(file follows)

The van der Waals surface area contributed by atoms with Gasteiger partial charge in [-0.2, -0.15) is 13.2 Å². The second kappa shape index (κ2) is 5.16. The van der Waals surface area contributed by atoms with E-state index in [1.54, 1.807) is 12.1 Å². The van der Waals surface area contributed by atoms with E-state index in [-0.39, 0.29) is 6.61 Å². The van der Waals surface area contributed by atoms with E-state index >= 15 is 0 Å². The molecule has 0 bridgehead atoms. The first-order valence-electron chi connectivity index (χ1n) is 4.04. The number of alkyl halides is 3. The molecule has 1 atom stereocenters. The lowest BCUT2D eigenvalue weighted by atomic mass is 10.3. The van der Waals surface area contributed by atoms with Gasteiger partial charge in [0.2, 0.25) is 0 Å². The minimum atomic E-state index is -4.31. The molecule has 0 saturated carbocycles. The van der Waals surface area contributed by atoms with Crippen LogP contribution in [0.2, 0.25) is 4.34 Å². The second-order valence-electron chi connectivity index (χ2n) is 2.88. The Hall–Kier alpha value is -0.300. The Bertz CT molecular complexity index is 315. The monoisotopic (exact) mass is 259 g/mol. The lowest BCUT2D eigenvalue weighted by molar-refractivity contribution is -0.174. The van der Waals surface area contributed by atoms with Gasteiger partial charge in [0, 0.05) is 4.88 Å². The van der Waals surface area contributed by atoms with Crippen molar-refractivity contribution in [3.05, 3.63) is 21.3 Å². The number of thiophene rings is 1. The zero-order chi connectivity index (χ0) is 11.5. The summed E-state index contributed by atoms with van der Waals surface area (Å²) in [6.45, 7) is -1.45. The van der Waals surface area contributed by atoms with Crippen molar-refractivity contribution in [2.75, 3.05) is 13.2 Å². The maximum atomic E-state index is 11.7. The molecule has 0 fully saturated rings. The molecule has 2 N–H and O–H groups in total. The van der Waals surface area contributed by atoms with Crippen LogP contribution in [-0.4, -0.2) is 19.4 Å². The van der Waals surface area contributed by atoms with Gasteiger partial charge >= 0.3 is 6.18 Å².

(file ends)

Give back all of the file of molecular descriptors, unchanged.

The van der Waals surface area contributed by atoms with Gasteiger partial charge in [-0.2, -0.15) is 13.2 Å². The second kappa shape index (κ2) is 5.16. The van der Waals surface area contributed by atoms with E-state index in [1.54, 1.807) is 12.1 Å². The van der Waals surface area contributed by atoms with E-state index in [-0.39, 0.29) is 6.61 Å². The van der Waals surface area contributed by atoms with E-state index >= 15 is 0 Å². The molecule has 0 bridgehead atoms. The first-order valence-electron chi connectivity index (χ1n) is 4.04. The number of alkyl halides is 3. The molecule has 1 atom stereocenters. The lowest BCUT2D eigenvalue weighted by atomic mass is 10.3. The van der Waals surface area contributed by atoms with Gasteiger partial charge in [0.2, 0.25) is 0 Å². The minimum atomic E-state index is -4.31. The molecule has 0 saturated carbocycles. The van der Waals surface area contributed by atoms with Crippen LogP contribution in [0.2, 0.25) is 4.34 Å². The second-order valence-electron chi connectivity index (χ2n) is 2.88. The Hall–Kier alpha value is -0.300. The Bertz CT molecular complexity index is 315. The monoisotopic (exact) mass is 259 g/mol. The lowest BCUT2D eigenvalue weighted by molar-refractivity contribution is -0.174. The van der Waals surface area contributed by atoms with Gasteiger partial charge in [0, 0.05) is 4.88 Å². The van der Waals surface area contributed by atoms with Crippen molar-refractivity contribution in [3.05, 3.63) is 21.3 Å². The number of thiophene rings is 1. The zero-order chi connectivity index (χ0) is 11.5. The summed E-state index contributed by atoms with van der Waals surface area (Å²) in [6.45, 7) is -1.45. The van der Waals surface area contributed by atoms with Crippen molar-refractivity contribution in [2.75, 3.05) is 13.2 Å². The maximum atomic E-state index is 11.7. The molecule has 0 fully saturated rings. The molecule has 2 N–H and O–H groups in total. The van der Waals surface area contributed by atoms with Crippen LogP contribution in [-0.4, -0.2) is 19.4 Å². The van der Waals surface area contributed by atoms with Gasteiger partial charge >= 0.3 is 6.18 Å².